In year 2000, a sequence-specific primer method based on polymerase chain reaction (PCR-SSP) was used to genotype HNA-1 in Taiwanese populations [3]. The allele frequency of FCGR3B*1 (allele encoding HNA-1a) was twice that of FCGR3B*2 (allele encoding HNA-1b) among the Taiwanese or the aboriginal population. This distribution was in concordance with the gene frequencies estimated from the 1994s serological typing results (0·68 for HN A-1a and 0·31 for HNA-1b). In addition, FCGR3B*3 (allele encoding HNA-1c, formerly SH) which is found in Caucasian and African groups, was not detected among Taiwanese, whereas the HNA-1 null phenotype was seen in one individual among 326 Taiwanese (<0·3%) and in three individuals among 98 Ami aboriginal people (∼3%).

FCGR3B gene duplication has been reported in Europeans with HNA-1 (a+b+c+) phenotype [4]. HNA-1 null individuals (homozygous FCGR3B gene deletion) have also been seen in other populations worldwide. It was hypothesized that FCGR3B gene duplication or deletion is due to an unequal crossing-over between highly homologous sequence regions and consequently were assumed to be a rare event. This assumption appeared to be correct as for a long time gene duplication or deletion was hard to detect using traditional PCR method. More recently, we used quantitative PCR method and multiplex ligation-dependent probe amplification (MLPA) method to determinate the FCGR3B gene copy numbers. Surprisingly, our preliminary results showed that individual with FCGR3B gene copy number of one (deletion) was very common (14·9%). Accordingly, the HNA-1 null individual homozygous for FCGR3B gene deletion can be estimated to be approximately 1 in 180 (0·55%) which is not as rare as previously expected. On the other hand, individuals with FCGR3B gene copy number of three (duplication) were also frequently seen (14·5%). These individuals were initially genotyped as either homozygous FCGR3B*1, homozygous FCGR3B*2, or heterozygous with FCGR3B*1 and FCGR3B*2. This genotype pattern assumes two possible gene duplications: either two FCGR3B*1 alleles or two FCGR3B*2 alleles, and indicates that unequal crossing-over (deletion or duplication) is a frequent random event.

Alloimmune neonatal neutropenia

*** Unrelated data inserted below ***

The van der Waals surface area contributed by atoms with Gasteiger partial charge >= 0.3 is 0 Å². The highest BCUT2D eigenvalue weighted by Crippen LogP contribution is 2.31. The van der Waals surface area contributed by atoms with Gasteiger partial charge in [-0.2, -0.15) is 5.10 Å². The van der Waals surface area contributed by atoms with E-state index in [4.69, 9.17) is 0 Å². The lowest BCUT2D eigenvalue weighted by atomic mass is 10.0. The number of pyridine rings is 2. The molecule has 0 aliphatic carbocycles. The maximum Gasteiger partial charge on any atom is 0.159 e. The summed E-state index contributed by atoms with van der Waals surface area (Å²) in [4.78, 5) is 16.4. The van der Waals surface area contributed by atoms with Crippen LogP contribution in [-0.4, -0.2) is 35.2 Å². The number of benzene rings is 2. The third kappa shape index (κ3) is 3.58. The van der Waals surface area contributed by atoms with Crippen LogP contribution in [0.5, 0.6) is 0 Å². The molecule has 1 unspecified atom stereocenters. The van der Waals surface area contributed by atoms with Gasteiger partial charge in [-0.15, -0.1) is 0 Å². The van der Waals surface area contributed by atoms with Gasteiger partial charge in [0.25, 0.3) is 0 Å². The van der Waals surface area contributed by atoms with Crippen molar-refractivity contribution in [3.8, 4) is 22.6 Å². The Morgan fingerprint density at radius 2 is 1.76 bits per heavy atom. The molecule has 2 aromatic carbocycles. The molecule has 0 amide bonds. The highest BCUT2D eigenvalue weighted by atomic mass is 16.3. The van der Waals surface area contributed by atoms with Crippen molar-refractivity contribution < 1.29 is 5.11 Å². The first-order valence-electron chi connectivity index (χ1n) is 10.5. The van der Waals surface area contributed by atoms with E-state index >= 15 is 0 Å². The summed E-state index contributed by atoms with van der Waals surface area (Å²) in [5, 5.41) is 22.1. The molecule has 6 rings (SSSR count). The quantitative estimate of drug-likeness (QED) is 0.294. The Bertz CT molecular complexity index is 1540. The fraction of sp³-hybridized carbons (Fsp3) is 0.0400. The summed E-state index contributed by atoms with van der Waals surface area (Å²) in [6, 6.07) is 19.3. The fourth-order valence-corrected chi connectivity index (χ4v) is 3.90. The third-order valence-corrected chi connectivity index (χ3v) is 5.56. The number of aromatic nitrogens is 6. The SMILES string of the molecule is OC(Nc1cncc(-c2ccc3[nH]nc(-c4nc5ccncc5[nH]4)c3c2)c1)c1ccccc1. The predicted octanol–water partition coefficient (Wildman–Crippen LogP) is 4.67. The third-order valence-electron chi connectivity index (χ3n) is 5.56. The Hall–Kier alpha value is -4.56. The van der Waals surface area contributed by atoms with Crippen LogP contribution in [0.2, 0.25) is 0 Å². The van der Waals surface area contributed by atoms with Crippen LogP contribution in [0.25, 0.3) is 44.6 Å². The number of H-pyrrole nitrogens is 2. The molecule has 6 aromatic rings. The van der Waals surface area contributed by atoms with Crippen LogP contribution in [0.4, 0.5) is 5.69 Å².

Granulocyte-specific alloantibodies were first reported from a family with multiple cases of neonatal neutropenia by Lalezari et al. [5]. The prevalence of HNA-1 alloantibodies formation during pregnancy was estimated to be 0·6% [6] or 1·1% [7] in Caucasians, where the incidence of ANN due to the HNA-1 alloantibodies was much less frequent (0·016% [6] or <0·1% [7]).

HNA-1 alloantibodies induction rate during pregnancy was not systematically investigated in Taiwan. In a search among our previous laboratory requests of neonatal cases for granulocyte antibodies testing over a 10 year period (1997–2006), only four cases showed neutrophil alloantibodies in the mother and baby’s sera. In case number one, a mother of twins had a HNA-1 null phenotype, and she had isoantibodies against FcγRIIIb receptor. Case number two was due to maternal HNA-1b antibodies. Cases number three and four are associated to HNA-1a alloantibodies with babies presenting omphalitis.

Mothers homozygous for either HNA-1a (47·7%) or HNA-1b (10·1%) are efficient in inducing alloantibodies when the baby has counterpart alloantigens. However, the number of neonatal neutropenia caused by HNA-1 alloantibodies has rarely been seen in our clinical practice. It is possible that ANN was not always effectively diagnosed as the affected babies had no clear-cut sign of infections; alternatively, the immunogenicity of HNA-1a/-1b antigens is not strong in Taiwanese. There was far less mothers with HNA-1 null phenotype (0·55%) than mothers homozygous HNA-1a or -1b. However, one of the four ANN cases was a delivery from an FcγRIIIb deficient mother. Although we had a small number of cases, it appears that FcγRIIIb deficient mothers are more immunogenic against HNA-1 than mothers homozygous for HNA-1a or -1b.